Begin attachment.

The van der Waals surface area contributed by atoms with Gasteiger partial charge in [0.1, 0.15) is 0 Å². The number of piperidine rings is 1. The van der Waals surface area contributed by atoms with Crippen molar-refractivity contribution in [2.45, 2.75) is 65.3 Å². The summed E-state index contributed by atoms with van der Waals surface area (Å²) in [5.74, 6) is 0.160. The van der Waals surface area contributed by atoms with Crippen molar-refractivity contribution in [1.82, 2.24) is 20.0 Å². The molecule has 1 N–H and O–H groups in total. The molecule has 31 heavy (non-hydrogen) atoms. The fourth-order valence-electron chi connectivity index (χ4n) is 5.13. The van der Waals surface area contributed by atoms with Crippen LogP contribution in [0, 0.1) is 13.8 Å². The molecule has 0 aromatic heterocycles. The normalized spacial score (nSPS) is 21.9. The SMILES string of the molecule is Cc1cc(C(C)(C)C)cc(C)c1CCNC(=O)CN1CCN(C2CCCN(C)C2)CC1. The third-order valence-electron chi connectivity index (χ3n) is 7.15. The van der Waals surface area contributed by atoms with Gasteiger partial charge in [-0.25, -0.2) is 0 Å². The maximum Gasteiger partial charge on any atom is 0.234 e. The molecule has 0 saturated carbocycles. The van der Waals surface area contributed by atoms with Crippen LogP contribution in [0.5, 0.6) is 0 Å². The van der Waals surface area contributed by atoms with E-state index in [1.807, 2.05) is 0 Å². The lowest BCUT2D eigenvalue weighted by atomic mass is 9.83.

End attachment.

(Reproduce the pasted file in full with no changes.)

The van der Waals surface area contributed by atoms with Gasteiger partial charge in [0.1, 0.15) is 0 Å². The number of piperidine rings is 1. The van der Waals surface area contributed by atoms with Crippen molar-refractivity contribution in [2.45, 2.75) is 65.3 Å². The summed E-state index contributed by atoms with van der Waals surface area (Å²) in [5.74, 6) is 0.160. The van der Waals surface area contributed by atoms with Crippen molar-refractivity contribution in [1.82, 2.24) is 20.0 Å². The molecule has 1 N–H and O–H groups in total. The molecule has 31 heavy (non-hydrogen) atoms. The fourth-order valence-electron chi connectivity index (χ4n) is 5.13. The van der Waals surface area contributed by atoms with Crippen LogP contribution in [0, 0.1) is 13.8 Å². The molecule has 0 aromatic heterocycles. The normalized spacial score (nSPS) is 21.9. The SMILES string of the molecule is Cc1cc(C(C)(C)C)cc(C)c1CCNC(=O)CN1CCN(C2CCCN(C)C2)CC1. The third-order valence-electron chi connectivity index (χ3n) is 7.15. The van der Waals surface area contributed by atoms with Gasteiger partial charge in [-0.25, -0.2) is 0 Å². The maximum Gasteiger partial charge on any atom is 0.234 e. The molecule has 0 saturated carbocycles. The van der Waals surface area contributed by atoms with Crippen LogP contribution in [0.5, 0.6) is 0 Å². The van der Waals surface area contributed by atoms with E-state index in [1.807, 2.05) is 0 Å². The lowest BCUT2D eigenvalue weighted by atomic mass is 9.83.